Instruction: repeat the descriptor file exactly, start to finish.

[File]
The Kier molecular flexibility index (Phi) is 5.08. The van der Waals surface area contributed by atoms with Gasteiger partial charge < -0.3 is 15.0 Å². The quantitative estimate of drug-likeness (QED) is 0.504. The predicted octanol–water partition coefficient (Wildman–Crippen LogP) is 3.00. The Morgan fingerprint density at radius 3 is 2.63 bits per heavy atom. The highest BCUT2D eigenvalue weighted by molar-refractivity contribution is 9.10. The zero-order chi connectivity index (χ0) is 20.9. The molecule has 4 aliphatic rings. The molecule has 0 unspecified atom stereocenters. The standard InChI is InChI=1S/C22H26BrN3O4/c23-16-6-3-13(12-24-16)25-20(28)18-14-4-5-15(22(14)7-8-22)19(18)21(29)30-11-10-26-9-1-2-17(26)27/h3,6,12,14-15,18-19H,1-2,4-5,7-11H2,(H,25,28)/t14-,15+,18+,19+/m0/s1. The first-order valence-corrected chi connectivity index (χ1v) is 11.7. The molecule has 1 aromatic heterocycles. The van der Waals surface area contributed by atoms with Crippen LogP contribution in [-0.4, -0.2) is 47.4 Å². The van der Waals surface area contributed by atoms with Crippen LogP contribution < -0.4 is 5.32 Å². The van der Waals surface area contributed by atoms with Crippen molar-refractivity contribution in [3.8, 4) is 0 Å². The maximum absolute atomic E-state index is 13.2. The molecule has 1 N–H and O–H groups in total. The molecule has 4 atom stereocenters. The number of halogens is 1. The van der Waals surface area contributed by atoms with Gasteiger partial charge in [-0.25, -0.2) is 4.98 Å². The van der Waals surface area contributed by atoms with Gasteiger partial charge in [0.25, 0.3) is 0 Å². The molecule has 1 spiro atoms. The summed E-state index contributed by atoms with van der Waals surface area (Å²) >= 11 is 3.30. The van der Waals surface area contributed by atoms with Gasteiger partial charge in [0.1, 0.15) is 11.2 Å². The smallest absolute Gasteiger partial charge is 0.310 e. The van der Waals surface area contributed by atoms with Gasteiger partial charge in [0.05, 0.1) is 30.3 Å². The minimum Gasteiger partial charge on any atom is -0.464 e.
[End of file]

The Kier molecular flexibility index (Phi) is 5.08. The van der Waals surface area contributed by atoms with Gasteiger partial charge < -0.3 is 15.0 Å². The quantitative estimate of drug-likeness (QED) is 0.504. The predicted octanol–water partition coefficient (Wildman–Crippen LogP) is 3.00. The Morgan fingerprint density at radius 3 is 2.63 bits per heavy atom. The highest BCUT2D eigenvalue weighted by molar-refractivity contribution is 9.10. The zero-order chi connectivity index (χ0) is 20.9. The molecule has 4 aliphatic rings. The molecule has 0 unspecified atom stereocenters. The standard InChI is InChI=1S/C22H26BrN3O4/c23-16-6-3-13(12-24-16)25-20(28)18-14-4-5-15(22(14)7-8-22)19(18)21(29)30-11-10-26-9-1-2-17(26)27/h3,6,12,14-15,18-19H,1-2,4-5,7-11H2,(H,25,28)/t14-,15+,18+,19+/m0/s1. The first-order valence-corrected chi connectivity index (χ1v) is 11.7. The molecule has 1 aromatic heterocycles. The van der Waals surface area contributed by atoms with Crippen LogP contribution in [-0.4, -0.2) is 47.4 Å². The van der Waals surface area contributed by atoms with Crippen LogP contribution < -0.4 is 5.32 Å². The van der Waals surface area contributed by atoms with Crippen molar-refractivity contribution in [3.8, 4) is 0 Å². The maximum absolute atomic E-state index is 13.2. The molecule has 1 N–H and O–H groups in total. The molecule has 4 atom stereocenters. The number of halogens is 1. The van der Waals surface area contributed by atoms with Gasteiger partial charge in [-0.25, -0.2) is 4.98 Å². The van der Waals surface area contributed by atoms with Gasteiger partial charge in [0.25, 0.3) is 0 Å². The molecule has 1 spiro atoms. The summed E-state index contributed by atoms with van der Waals surface area (Å²) >= 11 is 3.30. The van der Waals surface area contributed by atoms with Gasteiger partial charge in [0.1, 0.15) is 11.2 Å². The smallest absolute Gasteiger partial charge is 0.310 e. The van der Waals surface area contributed by atoms with Gasteiger partial charge in [0.05, 0.1) is 30.3 Å². The minimum Gasteiger partial charge on any atom is -0.464 e.